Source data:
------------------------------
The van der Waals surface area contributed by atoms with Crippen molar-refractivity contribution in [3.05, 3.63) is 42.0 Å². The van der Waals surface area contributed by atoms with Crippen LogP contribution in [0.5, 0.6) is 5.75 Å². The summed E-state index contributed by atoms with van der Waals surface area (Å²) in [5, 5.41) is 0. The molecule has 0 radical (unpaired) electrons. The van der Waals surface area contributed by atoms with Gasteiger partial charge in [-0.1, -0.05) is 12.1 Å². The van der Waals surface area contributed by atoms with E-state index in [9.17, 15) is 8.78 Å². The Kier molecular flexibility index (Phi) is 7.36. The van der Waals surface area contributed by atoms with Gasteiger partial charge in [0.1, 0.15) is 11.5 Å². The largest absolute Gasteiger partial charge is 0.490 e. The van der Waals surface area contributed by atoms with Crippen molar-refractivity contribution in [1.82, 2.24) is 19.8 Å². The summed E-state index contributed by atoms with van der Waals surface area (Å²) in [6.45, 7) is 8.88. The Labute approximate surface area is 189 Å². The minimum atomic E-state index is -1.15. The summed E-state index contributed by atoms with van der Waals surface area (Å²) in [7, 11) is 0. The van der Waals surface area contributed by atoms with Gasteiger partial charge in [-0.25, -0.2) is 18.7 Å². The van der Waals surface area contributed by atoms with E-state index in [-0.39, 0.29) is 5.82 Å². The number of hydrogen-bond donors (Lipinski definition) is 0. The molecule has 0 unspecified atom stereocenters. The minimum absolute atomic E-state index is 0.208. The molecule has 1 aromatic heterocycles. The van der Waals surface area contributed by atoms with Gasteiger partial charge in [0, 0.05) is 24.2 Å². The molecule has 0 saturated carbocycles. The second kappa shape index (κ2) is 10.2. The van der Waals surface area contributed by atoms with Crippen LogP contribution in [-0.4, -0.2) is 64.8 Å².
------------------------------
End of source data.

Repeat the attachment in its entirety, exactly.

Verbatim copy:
The van der Waals surface area contributed by atoms with Crippen molar-refractivity contribution in [3.05, 3.63) is 42.0 Å². The van der Waals surface area contributed by atoms with Crippen LogP contribution in [0.5, 0.6) is 5.75 Å². The summed E-state index contributed by atoms with van der Waals surface area (Å²) in [5, 5.41) is 0. The molecule has 0 radical (unpaired) electrons. The van der Waals surface area contributed by atoms with Gasteiger partial charge in [-0.1, -0.05) is 12.1 Å². The van der Waals surface area contributed by atoms with E-state index in [9.17, 15) is 8.78 Å². The Kier molecular flexibility index (Phi) is 7.36. The van der Waals surface area contributed by atoms with Gasteiger partial charge in [0.1, 0.15) is 11.5 Å². The largest absolute Gasteiger partial charge is 0.490 e. The van der Waals surface area contributed by atoms with Crippen molar-refractivity contribution in [1.82, 2.24) is 19.8 Å². The summed E-state index contributed by atoms with van der Waals surface area (Å²) in [6.45, 7) is 8.88. The Labute approximate surface area is 189 Å². The minimum atomic E-state index is -1.15. The summed E-state index contributed by atoms with van der Waals surface area (Å²) in [7, 11) is 0. The van der Waals surface area contributed by atoms with Gasteiger partial charge in [-0.25, -0.2) is 18.7 Å². The van der Waals surface area contributed by atoms with E-state index in [-0.39, 0.29) is 5.82 Å². The number of hydrogen-bond donors (Lipinski definition) is 0. The molecule has 0 unspecified atom stereocenters. The minimum absolute atomic E-state index is 0.208. The molecule has 1 aromatic heterocycles. The van der Waals surface area contributed by atoms with Gasteiger partial charge in [0, 0.05) is 24.2 Å². The molecule has 0 saturated carbocycles. The second kappa shape index (κ2) is 10.2. The van der Waals surface area contributed by atoms with Crippen LogP contribution in [-0.4, -0.2) is 64.8 Å².